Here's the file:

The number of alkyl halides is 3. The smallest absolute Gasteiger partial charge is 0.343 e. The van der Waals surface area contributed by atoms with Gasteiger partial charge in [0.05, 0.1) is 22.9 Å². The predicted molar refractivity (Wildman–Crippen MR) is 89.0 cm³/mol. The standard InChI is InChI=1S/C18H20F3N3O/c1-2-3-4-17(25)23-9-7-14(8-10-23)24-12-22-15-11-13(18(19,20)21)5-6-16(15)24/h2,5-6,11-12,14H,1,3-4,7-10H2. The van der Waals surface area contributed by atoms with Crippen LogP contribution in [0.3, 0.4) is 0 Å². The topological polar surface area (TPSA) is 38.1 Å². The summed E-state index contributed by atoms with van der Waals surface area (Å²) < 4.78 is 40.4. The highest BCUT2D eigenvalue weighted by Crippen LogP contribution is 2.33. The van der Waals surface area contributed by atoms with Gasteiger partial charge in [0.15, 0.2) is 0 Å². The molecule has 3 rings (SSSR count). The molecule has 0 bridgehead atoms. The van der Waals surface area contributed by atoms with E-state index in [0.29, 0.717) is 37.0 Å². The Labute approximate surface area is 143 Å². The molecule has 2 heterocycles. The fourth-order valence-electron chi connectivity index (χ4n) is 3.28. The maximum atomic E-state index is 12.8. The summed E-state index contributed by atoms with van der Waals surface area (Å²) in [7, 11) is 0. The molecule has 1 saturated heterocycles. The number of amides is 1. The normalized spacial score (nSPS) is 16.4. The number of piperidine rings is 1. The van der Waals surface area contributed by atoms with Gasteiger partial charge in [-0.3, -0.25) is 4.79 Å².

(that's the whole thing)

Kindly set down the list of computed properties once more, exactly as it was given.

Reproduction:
The number of alkyl halides is 3. The smallest absolute Gasteiger partial charge is 0.343 e. The van der Waals surface area contributed by atoms with Gasteiger partial charge in [0.05, 0.1) is 22.9 Å². The predicted molar refractivity (Wildman–Crippen MR) is 89.0 cm³/mol. The standard InChI is InChI=1S/C18H20F3N3O/c1-2-3-4-17(25)23-9-7-14(8-10-23)24-12-22-15-11-13(18(19,20)21)5-6-16(15)24/h2,5-6,11-12,14H,1,3-4,7-10H2. The van der Waals surface area contributed by atoms with Crippen LogP contribution in [0.3, 0.4) is 0 Å². The topological polar surface area (TPSA) is 38.1 Å². The summed E-state index contributed by atoms with van der Waals surface area (Å²) < 4.78 is 40.4. The highest BCUT2D eigenvalue weighted by Crippen LogP contribution is 2.33. The van der Waals surface area contributed by atoms with Gasteiger partial charge in [0.15, 0.2) is 0 Å². The molecule has 3 rings (SSSR count). The molecule has 0 bridgehead atoms. The van der Waals surface area contributed by atoms with E-state index in [0.29, 0.717) is 37.0 Å². The Labute approximate surface area is 143 Å². The molecule has 2 heterocycles. The fourth-order valence-electron chi connectivity index (χ4n) is 3.28. The maximum atomic E-state index is 12.8. The summed E-state index contributed by atoms with van der Waals surface area (Å²) in [7, 11) is 0. The molecule has 1 saturated heterocycles. The number of amides is 1. The normalized spacial score (nSPS) is 16.4. The number of piperidine rings is 1. The van der Waals surface area contributed by atoms with Gasteiger partial charge in [-0.3, -0.25) is 4.79 Å².